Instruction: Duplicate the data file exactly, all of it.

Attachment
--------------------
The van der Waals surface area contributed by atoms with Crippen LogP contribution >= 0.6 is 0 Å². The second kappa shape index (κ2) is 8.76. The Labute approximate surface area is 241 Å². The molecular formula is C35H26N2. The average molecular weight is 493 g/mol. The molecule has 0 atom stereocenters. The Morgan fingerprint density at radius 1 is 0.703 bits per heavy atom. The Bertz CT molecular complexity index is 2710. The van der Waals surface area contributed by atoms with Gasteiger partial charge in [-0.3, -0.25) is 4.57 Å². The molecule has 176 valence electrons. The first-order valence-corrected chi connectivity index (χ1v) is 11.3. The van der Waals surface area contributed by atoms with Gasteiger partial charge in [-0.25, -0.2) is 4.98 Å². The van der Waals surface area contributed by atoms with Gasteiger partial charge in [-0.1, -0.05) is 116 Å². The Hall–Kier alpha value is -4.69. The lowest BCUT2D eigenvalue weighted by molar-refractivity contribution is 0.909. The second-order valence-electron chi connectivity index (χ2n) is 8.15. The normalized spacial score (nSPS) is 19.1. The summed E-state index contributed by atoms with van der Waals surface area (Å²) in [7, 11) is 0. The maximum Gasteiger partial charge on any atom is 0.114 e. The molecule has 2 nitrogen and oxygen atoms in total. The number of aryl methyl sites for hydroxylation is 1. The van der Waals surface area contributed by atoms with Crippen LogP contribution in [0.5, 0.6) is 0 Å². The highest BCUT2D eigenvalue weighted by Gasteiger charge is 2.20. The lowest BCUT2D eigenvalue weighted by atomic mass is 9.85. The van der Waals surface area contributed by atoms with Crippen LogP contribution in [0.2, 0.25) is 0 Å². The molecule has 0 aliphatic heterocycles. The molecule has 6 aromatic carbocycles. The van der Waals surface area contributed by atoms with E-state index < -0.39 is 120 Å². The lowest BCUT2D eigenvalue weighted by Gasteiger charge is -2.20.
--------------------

The van der Waals surface area contributed by atoms with Crippen LogP contribution >= 0.6 is 0 Å². The second kappa shape index (κ2) is 8.76. The Labute approximate surface area is 241 Å². The molecular formula is C35H26N2. The average molecular weight is 493 g/mol. The molecule has 0 atom stereocenters. The Morgan fingerprint density at radius 1 is 0.703 bits per heavy atom. The Bertz CT molecular complexity index is 2710. The van der Waals surface area contributed by atoms with Gasteiger partial charge in [-0.3, -0.25) is 4.57 Å². The molecule has 176 valence electrons. The first-order valence-corrected chi connectivity index (χ1v) is 11.3. The van der Waals surface area contributed by atoms with Gasteiger partial charge in [-0.25, -0.2) is 4.98 Å². The van der Waals surface area contributed by atoms with Gasteiger partial charge in [-0.1, -0.05) is 116 Å². The Hall–Kier alpha value is -4.69. The lowest BCUT2D eigenvalue weighted by molar-refractivity contribution is 0.909. The second-order valence-electron chi connectivity index (χ2n) is 8.15. The normalized spacial score (nSPS) is 19.1. The summed E-state index contributed by atoms with van der Waals surface area (Å²) in [7, 11) is 0. The maximum Gasteiger partial charge on any atom is 0.114 e. The molecule has 2 nitrogen and oxygen atoms in total. The number of aryl methyl sites for hydroxylation is 1. The van der Waals surface area contributed by atoms with Crippen LogP contribution in [0.5, 0.6) is 0 Å². The highest BCUT2D eigenvalue weighted by Gasteiger charge is 2.20. The lowest BCUT2D eigenvalue weighted by atomic mass is 9.85. The van der Waals surface area contributed by atoms with Crippen LogP contribution in [0.2, 0.25) is 0 Å². The molecule has 0 aliphatic heterocycles. The molecule has 6 aromatic carbocycles. The van der Waals surface area contributed by atoms with E-state index < -0.39 is 120 Å². The lowest BCUT2D eigenvalue weighted by Gasteiger charge is -2.20.